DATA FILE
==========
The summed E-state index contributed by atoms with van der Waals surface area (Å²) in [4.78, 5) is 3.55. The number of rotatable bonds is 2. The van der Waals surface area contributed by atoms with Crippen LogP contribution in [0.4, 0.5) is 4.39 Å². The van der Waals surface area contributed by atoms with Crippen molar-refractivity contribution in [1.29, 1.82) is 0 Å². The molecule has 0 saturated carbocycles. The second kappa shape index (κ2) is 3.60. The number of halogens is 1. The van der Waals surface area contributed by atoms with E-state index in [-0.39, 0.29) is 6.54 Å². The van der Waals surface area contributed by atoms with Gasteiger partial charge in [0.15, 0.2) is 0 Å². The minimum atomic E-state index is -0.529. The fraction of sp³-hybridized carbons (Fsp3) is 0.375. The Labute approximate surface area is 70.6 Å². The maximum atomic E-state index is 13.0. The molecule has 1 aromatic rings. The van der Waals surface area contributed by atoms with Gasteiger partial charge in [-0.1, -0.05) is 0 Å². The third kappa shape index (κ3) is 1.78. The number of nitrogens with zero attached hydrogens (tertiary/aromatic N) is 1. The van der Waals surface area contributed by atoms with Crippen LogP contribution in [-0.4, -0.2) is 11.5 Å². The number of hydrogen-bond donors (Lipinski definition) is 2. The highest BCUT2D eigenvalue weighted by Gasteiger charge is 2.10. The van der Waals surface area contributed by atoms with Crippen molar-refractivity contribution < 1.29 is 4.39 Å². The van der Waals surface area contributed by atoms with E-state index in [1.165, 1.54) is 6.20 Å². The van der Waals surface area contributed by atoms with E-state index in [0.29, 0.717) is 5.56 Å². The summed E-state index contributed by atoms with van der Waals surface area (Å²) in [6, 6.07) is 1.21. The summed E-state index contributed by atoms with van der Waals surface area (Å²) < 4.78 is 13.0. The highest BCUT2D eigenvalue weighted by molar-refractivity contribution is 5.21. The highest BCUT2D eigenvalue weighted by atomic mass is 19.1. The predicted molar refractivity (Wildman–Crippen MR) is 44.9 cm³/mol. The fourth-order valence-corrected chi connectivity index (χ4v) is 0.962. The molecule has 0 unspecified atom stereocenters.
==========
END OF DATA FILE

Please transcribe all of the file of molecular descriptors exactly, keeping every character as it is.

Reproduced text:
The summed E-state index contributed by atoms with van der Waals surface area (Å²) in [4.78, 5) is 3.55. The number of rotatable bonds is 2. The van der Waals surface area contributed by atoms with Crippen LogP contribution in [0.4, 0.5) is 4.39 Å². The van der Waals surface area contributed by atoms with Crippen molar-refractivity contribution in [1.29, 1.82) is 0 Å². The molecule has 0 saturated carbocycles. The second kappa shape index (κ2) is 3.60. The number of halogens is 1. The van der Waals surface area contributed by atoms with E-state index in [-0.39, 0.29) is 6.54 Å². The van der Waals surface area contributed by atoms with Gasteiger partial charge in [0.15, 0.2) is 0 Å². The minimum atomic E-state index is -0.529. The fraction of sp³-hybridized carbons (Fsp3) is 0.375. The Labute approximate surface area is 70.6 Å². The maximum atomic E-state index is 13.0. The molecule has 1 aromatic rings. The van der Waals surface area contributed by atoms with Gasteiger partial charge in [-0.1, -0.05) is 0 Å². The third kappa shape index (κ3) is 1.78. The number of nitrogens with zero attached hydrogens (tertiary/aromatic N) is 1. The van der Waals surface area contributed by atoms with Crippen LogP contribution in [-0.4, -0.2) is 11.5 Å². The number of hydrogen-bond donors (Lipinski definition) is 2. The highest BCUT2D eigenvalue weighted by Gasteiger charge is 2.10. The van der Waals surface area contributed by atoms with Crippen molar-refractivity contribution < 1.29 is 4.39 Å². The van der Waals surface area contributed by atoms with E-state index in [1.165, 1.54) is 6.20 Å². The van der Waals surface area contributed by atoms with E-state index in [0.29, 0.717) is 5.56 Å². The summed E-state index contributed by atoms with van der Waals surface area (Å²) in [6, 6.07) is 1.21. The summed E-state index contributed by atoms with van der Waals surface area (Å²) < 4.78 is 13.0. The highest BCUT2D eigenvalue weighted by molar-refractivity contribution is 5.21. The highest BCUT2D eigenvalue weighted by atomic mass is 19.1. The predicted molar refractivity (Wildman–Crippen MR) is 44.9 cm³/mol. The fourth-order valence-corrected chi connectivity index (χ4v) is 0.962. The molecule has 0 unspecified atom stereocenters.